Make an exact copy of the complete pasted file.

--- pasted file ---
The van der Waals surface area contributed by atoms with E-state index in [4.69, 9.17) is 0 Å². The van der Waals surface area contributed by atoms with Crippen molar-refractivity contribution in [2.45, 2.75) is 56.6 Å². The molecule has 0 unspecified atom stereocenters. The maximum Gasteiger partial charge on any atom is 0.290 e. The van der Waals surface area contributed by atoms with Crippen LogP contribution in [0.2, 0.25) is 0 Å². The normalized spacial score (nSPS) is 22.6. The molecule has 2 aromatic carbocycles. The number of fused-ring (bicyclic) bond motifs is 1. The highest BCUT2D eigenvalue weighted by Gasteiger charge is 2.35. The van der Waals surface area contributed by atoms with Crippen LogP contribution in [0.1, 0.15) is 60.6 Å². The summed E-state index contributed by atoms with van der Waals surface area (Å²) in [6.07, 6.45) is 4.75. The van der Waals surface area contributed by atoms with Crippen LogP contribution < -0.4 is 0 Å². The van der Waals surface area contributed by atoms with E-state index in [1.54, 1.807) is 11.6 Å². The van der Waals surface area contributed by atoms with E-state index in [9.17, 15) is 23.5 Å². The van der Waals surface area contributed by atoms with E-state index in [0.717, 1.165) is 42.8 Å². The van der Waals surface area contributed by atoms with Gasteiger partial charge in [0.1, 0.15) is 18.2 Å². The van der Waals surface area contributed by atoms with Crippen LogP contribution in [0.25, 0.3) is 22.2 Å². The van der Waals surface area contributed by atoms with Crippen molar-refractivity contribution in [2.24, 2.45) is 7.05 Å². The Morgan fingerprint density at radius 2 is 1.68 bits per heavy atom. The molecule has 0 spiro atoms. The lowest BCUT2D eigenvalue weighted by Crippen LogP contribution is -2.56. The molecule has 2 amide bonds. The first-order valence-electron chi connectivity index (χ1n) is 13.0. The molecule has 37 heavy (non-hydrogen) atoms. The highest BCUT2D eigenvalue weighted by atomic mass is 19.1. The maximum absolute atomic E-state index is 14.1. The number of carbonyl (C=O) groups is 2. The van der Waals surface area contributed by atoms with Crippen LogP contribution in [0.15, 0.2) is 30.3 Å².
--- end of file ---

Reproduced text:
The van der Waals surface area contributed by atoms with E-state index in [4.69, 9.17) is 0 Å². The van der Waals surface area contributed by atoms with Crippen molar-refractivity contribution in [2.45, 2.75) is 56.6 Å². The molecule has 0 unspecified atom stereocenters. The maximum Gasteiger partial charge on any atom is 0.290 e. The van der Waals surface area contributed by atoms with Crippen LogP contribution in [0.2, 0.25) is 0 Å². The normalized spacial score (nSPS) is 22.6. The molecule has 2 aromatic carbocycles. The number of fused-ring (bicyclic) bond motifs is 1. The highest BCUT2D eigenvalue weighted by Gasteiger charge is 2.35. The van der Waals surface area contributed by atoms with Crippen LogP contribution in [0.1, 0.15) is 60.6 Å². The summed E-state index contributed by atoms with van der Waals surface area (Å²) in [6.07, 6.45) is 4.75. The van der Waals surface area contributed by atoms with Crippen LogP contribution < -0.4 is 0 Å². The van der Waals surface area contributed by atoms with E-state index in [1.54, 1.807) is 11.6 Å². The van der Waals surface area contributed by atoms with E-state index in [9.17, 15) is 23.5 Å². The van der Waals surface area contributed by atoms with E-state index in [0.717, 1.165) is 42.8 Å². The van der Waals surface area contributed by atoms with Gasteiger partial charge in [0.1, 0.15) is 18.2 Å². The van der Waals surface area contributed by atoms with Crippen LogP contribution in [0.25, 0.3) is 22.2 Å². The van der Waals surface area contributed by atoms with Crippen molar-refractivity contribution in [2.24, 2.45) is 7.05 Å². The Morgan fingerprint density at radius 2 is 1.68 bits per heavy atom. The molecule has 0 spiro atoms. The lowest BCUT2D eigenvalue weighted by Crippen LogP contribution is -2.56. The molecule has 2 amide bonds. The first-order valence-electron chi connectivity index (χ1n) is 13.0. The molecule has 37 heavy (non-hydrogen) atoms. The highest BCUT2D eigenvalue weighted by atomic mass is 19.1. The maximum absolute atomic E-state index is 14.1. The number of carbonyl (C=O) groups is 2. The van der Waals surface area contributed by atoms with Crippen LogP contribution in [0.15, 0.2) is 30.3 Å².